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PLoS One. 2014 Jan 17;9(1):e85817. doi: 10.1371/journal.pone.0085817. eCollection 2014.

Actin filaments at the leading edge of cancer cells are characterized by a high mobile fraction and turnover regulation by profilin I.

Author information

1
Neurophysiology Laboratory, Deptartment of Physiological Sciences I, School of Medicine, University of Barcelona, Barcelona, Spain.
2
Structural Synaptic Plasticity Lab, Department of Neurodegenerative Diseases, CIBIR Piqueras 98, Logroño, La Rioja, Spain.

Abstract

Cellular motility is the basis for cancer cell invasion and metastasis. In the case of breast cancer, the most common type of cancer among women, metastasis represents the most devastating stage of the disease. The central role of cellular motility in cancer development emphasizes the importance of understanding the specific mechanisms involved in this process. In this context, tumor development and metastasis would be the consequence of a loss or defect of the mechanisms that control cytoskeletal remodeling. Profilin I belongs to a family of small actin binding proteins that are thought to assist in actin filament elongation at the leading edge of migrating cells. Traditionally, Profilin I has been considered to be an essential control element for actin polymerization and cell migration. Expression of Profilin I is down-regulated in breast and various other cancer cells. In MDA-MB-231 cells, a breast cancer cell line, further inhibition of Profilin I expression promotes hypermotility and metastatic spread, a finding that contrasts with the proposed role of Profilin in enhancing polymerization. In this report, we have taken advantage of the fluorescence recovery after photobleaching (FRAP) of GFP-actin to quantify and compare actin dynamics at the leading edge level in both cancer and non-cancer cell models. Our results suggest that (i) a high level of actin dynamics (i.e., a large mobile fraction of actin filaments and a fast turnover) is a common characteristic of some cancer cells; (ii) actin polymerization shows a high degree of independence from the presence of extracellular growth factors; and (iii) our results also corroborate the role of Profilin I in regulating actin polymerization, as raising the intracellular levels of Profilin I decreased the mobile fraction ratio of actin filaments and slowed their polymerization rate; furthermore, increased Profilin levels also led to reduced individual cell velocity and directionality.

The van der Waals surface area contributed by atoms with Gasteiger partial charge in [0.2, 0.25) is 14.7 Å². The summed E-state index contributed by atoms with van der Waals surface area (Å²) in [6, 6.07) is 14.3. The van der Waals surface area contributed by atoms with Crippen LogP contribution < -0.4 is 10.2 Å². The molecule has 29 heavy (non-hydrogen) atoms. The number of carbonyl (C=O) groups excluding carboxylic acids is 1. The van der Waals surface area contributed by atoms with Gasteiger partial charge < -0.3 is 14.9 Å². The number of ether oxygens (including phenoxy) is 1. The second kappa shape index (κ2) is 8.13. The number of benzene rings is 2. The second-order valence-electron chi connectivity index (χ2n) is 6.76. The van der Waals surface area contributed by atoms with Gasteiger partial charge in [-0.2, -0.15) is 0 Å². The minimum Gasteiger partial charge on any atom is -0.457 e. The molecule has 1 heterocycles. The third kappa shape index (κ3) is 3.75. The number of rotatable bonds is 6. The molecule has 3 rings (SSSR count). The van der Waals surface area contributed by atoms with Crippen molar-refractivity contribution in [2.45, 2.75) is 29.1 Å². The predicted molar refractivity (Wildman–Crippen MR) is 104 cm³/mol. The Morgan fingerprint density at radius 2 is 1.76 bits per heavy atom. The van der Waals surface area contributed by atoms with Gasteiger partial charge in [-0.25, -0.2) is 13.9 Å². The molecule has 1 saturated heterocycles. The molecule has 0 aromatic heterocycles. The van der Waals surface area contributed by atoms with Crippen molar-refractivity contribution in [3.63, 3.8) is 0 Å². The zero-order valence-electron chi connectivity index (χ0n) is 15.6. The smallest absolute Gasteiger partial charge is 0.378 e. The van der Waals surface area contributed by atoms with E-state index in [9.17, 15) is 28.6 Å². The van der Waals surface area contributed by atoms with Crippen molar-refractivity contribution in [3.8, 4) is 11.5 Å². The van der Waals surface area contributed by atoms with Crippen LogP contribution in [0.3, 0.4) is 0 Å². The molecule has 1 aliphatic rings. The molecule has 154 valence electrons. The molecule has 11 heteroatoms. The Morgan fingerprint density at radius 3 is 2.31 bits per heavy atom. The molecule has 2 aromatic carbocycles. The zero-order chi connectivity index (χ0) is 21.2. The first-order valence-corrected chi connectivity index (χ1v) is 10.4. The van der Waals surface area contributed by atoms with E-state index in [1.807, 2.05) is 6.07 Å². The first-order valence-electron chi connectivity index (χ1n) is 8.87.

PMID:
24465723
PMCID:
PMC3895011
DOI:
10.1371/journal.pone.0085817
[Indexed for MEDLINE]
Free PMC Article

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